by Wendy Strgar September 13, 2010
My youngest daughter can read me like a book. She knows my sorrow and always wants to fill me up when she sees it in how I stand, or in my eyes. For all my discussion of feeling your feelings and letting them wash over you, I too have my reticence about sorrow. It sometimes feels that the closer I get, the more likely it will swallow me whole. I fear the depth of my sorrow, and have never really learned to befriend it as the constant companion she is.
The sorrow that we don’t give words to weighs in us. The sorrow we won’t give space and attention to stays put until we are ready to honor and respect it. I often forget its gifts; that it opens my heart measure for measure to joy. I forget the tenderness that sorrow bestows on my open heart, which makes me compassionate and able to witness the beautiful fragility in the world, and in all of us.
Pulitzer prize-winning author Eudora Welty reminds me, “The excursion is the same when you go looking for your sorrow as when you go looking for your joy.” Recognizing this truth, that sorrow and joy are shadows of each other is a good place to start. I want to revel in the piles of sorrow that have been too frightening to approach. I want to make rituals to celebrate it. I want to dive into the sorrow and come out soaking wet from the tears that I never let fall so I can finally let it go.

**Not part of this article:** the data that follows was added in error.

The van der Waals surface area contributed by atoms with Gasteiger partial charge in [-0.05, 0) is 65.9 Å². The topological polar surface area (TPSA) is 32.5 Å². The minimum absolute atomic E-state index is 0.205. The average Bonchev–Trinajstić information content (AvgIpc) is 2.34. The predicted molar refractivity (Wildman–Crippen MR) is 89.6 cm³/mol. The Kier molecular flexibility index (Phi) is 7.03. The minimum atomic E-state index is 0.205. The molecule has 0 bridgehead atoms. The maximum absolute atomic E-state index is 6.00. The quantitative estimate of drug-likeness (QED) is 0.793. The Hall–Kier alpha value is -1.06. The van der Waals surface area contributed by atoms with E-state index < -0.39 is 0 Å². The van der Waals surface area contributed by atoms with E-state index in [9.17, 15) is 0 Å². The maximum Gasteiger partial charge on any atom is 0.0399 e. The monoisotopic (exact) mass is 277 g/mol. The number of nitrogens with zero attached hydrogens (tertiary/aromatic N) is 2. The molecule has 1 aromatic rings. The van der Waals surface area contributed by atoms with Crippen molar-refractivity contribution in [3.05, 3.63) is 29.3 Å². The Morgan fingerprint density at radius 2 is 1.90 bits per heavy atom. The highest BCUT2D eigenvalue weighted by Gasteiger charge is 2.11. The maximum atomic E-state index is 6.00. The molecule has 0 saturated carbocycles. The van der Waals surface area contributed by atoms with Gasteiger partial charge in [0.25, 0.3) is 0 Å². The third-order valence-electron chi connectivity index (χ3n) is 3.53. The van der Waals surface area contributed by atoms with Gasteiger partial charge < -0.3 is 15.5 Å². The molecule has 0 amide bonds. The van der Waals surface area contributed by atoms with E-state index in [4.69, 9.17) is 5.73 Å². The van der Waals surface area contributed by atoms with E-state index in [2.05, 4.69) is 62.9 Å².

I know that the sorrow that has been locked in me for so long is a storehouse for the joy I have longed to experience, as well. I am ready to crack it open and I know that I will see that it is not dark, but precious, tender vibrations that are proof that I am alive and loved.
by Wendy Strgar October 25, 2018
“It is only with the heart that one can see rightly; what is essential is invisible to the eye.” –Antoine de Saint-Exupery
We believe we are making it better by shielding ourselves from our own pain. This is a fool’s errand, for the pain we refuse to feel and acknowledge doesn’t dissipate from our lacking attention, but rather collects in our heart center with a weightiness that we often cannot name or discern. So fearful are we, of the potential of a broken heart, that we inadvertently refuse to open our hearts at all.
by Wendy Strgar September 13, 2018